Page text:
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everywhere as the early 20th , --y, in literary modernism so once the award was announced, the literary community quickly divided into two camps. i will talk about who supported him. 1930's, they are no idea how to analyze a work of literature. it was memorization. writers themselves worry losing and abusing literature for political ends.
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literature is a value all on its own. trials proved an embarrassment littered sure -- partisans. he joined others in the retreat from politics. he became part of the academy. this is a glossary of the criticism. understanding poetry to be the main text book read in college. they didn't like the traditional literature. inside on ryan, meter and celebrated paradox. they didn't care what a poet meant to say. selfto them was a referential.
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they also didn't care if someone was offended by a poem. had to be steeped in the whole literary tradition. modernist writers appreciated the new critics because they emphasized close readings. this cartoon captures that. this is really helpful for the kansas. now, it didn't matter what he said. anti-semitic poems. so what, upon does not mean anything. a poem should be. they have no impact.
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when they return from the work, then using the new critics methodology, you did not have to take a class in history. we did not know have you about readingh england to poetry in concentration camps, it was really hard to make the lame that poetry somehow ennobled readers. with the --ue objective approach. the federal government recruited morally compromised german expert arguing that the politics did not matter.
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for example, werner von braun was a brilliant rocket scientists. , he got aare debating job heading up the research at the university of arkansas fayetteville. so his ammunition to sink or died. this is something he said repeatedly in his radio broadcast really resonated with -- saying that public professionals were advocating. iny were convinced that order to democracy, they develop critical thinking skills. they are to strive for originality.
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reading between the lines became a best practice. let's turn to the second group. this is a really odd alignment. the new critics were mostly southern and conservative and sometimes anti-somatic. the intellectuals were liberal and many of them were jewish. they came together for several reasons. both groups cared deeply about the freedom of the imagination. people like dwight mcdonald wrote about the freedom of the imagination in magazines.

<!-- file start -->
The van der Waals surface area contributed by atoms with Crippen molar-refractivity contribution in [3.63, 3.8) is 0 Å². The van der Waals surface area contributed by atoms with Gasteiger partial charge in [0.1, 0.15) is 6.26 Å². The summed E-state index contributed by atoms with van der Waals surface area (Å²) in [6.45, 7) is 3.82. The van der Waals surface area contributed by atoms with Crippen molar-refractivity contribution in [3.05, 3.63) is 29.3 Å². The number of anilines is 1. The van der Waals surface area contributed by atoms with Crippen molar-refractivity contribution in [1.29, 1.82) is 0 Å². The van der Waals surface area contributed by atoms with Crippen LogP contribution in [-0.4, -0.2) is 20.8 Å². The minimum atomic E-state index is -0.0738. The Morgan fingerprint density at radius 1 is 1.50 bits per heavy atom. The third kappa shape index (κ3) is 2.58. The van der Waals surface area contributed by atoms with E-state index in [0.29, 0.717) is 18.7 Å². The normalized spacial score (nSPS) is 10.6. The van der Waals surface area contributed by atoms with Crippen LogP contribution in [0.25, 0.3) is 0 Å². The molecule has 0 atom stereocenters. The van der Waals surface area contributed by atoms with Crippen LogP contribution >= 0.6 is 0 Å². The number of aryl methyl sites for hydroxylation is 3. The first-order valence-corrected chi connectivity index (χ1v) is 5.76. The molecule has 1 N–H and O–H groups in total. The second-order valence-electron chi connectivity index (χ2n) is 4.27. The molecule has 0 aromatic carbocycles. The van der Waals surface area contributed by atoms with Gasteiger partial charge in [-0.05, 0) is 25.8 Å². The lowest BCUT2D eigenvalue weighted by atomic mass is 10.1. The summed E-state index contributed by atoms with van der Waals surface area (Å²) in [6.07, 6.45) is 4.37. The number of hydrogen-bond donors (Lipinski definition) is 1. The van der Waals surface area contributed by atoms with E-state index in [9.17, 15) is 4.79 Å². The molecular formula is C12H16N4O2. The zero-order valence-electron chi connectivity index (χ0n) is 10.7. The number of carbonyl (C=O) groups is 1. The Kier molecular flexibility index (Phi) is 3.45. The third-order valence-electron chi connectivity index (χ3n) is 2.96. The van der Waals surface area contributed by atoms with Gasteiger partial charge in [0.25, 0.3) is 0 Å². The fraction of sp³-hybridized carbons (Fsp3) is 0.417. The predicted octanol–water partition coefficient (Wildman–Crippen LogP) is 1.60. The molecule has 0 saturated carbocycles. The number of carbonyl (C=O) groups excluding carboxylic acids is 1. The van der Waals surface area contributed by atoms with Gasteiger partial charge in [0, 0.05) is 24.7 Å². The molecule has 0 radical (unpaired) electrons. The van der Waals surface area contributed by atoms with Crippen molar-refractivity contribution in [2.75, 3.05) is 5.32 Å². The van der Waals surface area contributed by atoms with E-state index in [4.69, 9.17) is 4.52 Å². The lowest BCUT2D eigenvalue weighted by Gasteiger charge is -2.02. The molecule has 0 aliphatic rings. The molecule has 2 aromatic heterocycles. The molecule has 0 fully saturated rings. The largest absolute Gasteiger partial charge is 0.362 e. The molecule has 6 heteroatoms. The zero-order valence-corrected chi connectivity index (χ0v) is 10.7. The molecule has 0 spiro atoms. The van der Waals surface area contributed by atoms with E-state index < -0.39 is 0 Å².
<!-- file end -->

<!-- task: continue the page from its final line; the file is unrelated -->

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lionel published the imagination. to meet the challenges, democratic liberalism needed to be stronger and better address complexity. humans are complex. they have a moral awfully nation to be intelligent. conservative is the sort of spiritual quest after freedom. he defined the free play of the imagination. it is called anxiety the official a motion of our time.
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he won the pulitzer prize for his book the age of anxiety. and this cartoon captures the boat for existentialism. the use gender coded language. as we all know, senator mccarthy clubs his enemies by saying they were soft on communism. to protect america against the cold war, we had to be tough minded. there is this evidence on masculinity. what they were doing then, they were doing with the 80th congress was doing. coming together in the face of a
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common enemy. in order to uphold american values. let me go a little bit more quickly. to the love intellectuals. cia not only engaged in a cultural war. they stood for high culture. divide other side of the standing against the award was a man named robert. sayinge two articles that the library of congress was the property of the american people.
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standing in the middle is peter. he wrote good reviews of it and his dissertation from harvard was about the romantics for hitler. , this bookd was what contains a lot of beautiful poetry but it is ugly. award,t to give it an don't give it a government award. under the auspices. he tried to hold attention opposite. shame in glory of the intellectuals.
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was it really thought was not either/or. you take the best of both. thissited,m comes from barrett's book. a humanist reverence. this is incompatible from fascist. with a purely economic view of history. he had this idea that they were not sculpture.
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she was a little bit quicker to the take. she supported brown versus board of education. out against mccarthy. his timeline for involving was a lot faster. peter would love some of the initiatives today. one of them is this the lands of the study that says both republicans and democrats tend to equally value justice in caring for the vulnerable. instead of castigating the other side saying they don't care about anyone. this is one more study by the brookings institute.